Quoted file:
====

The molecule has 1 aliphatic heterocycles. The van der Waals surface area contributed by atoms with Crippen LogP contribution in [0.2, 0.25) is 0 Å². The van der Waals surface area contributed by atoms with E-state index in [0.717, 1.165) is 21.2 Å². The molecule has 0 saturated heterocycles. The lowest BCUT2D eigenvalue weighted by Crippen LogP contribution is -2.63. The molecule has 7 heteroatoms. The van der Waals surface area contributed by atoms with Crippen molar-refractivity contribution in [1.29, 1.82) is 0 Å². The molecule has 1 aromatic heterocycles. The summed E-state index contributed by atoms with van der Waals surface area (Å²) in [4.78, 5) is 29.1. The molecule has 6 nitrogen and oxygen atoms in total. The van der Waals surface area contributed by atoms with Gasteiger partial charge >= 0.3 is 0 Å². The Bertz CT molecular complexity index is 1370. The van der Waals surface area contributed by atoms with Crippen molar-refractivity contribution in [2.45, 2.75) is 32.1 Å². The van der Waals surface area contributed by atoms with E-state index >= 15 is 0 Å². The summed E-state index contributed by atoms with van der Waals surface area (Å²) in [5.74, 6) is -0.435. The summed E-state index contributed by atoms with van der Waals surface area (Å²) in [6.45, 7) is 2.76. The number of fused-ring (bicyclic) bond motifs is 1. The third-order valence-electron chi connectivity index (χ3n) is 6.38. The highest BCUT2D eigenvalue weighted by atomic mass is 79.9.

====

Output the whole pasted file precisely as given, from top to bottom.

The molecule has 1 aliphatic heterocycles. The van der Waals surface area contributed by atoms with Crippen LogP contribution in [0.2, 0.25) is 0 Å². The van der Waals surface area contributed by atoms with E-state index in [0.717, 1.165) is 21.2 Å². The molecule has 0 saturated heterocycles. The lowest BCUT2D eigenvalue weighted by Crippen LogP contribution is -2.63. The molecule has 7 heteroatoms. The van der Waals surface area contributed by atoms with Crippen molar-refractivity contribution in [1.29, 1.82) is 0 Å². The molecule has 1 aromatic heterocycles. The summed E-state index contributed by atoms with van der Waals surface area (Å²) in [4.78, 5) is 29.1. The molecule has 6 nitrogen and oxygen atoms in total. The van der Waals surface area contributed by atoms with Gasteiger partial charge >= 0.3 is 0 Å². The Bertz CT molecular complexity index is 1370. The van der Waals surface area contributed by atoms with Crippen molar-refractivity contribution in [2.45, 2.75) is 32.1 Å². The van der Waals surface area contributed by atoms with E-state index >= 15 is 0 Å². The summed E-state index contributed by atoms with van der Waals surface area (Å²) in [5.74, 6) is -0.435. The summed E-state index contributed by atoms with van der Waals surface area (Å²) in [6.45, 7) is 2.76. The number of fused-ring (bicyclic) bond motifs is 1. The third-order valence-electron chi connectivity index (χ3n) is 6.38. The highest BCUT2D eigenvalue weighted by atomic mass is 79.9.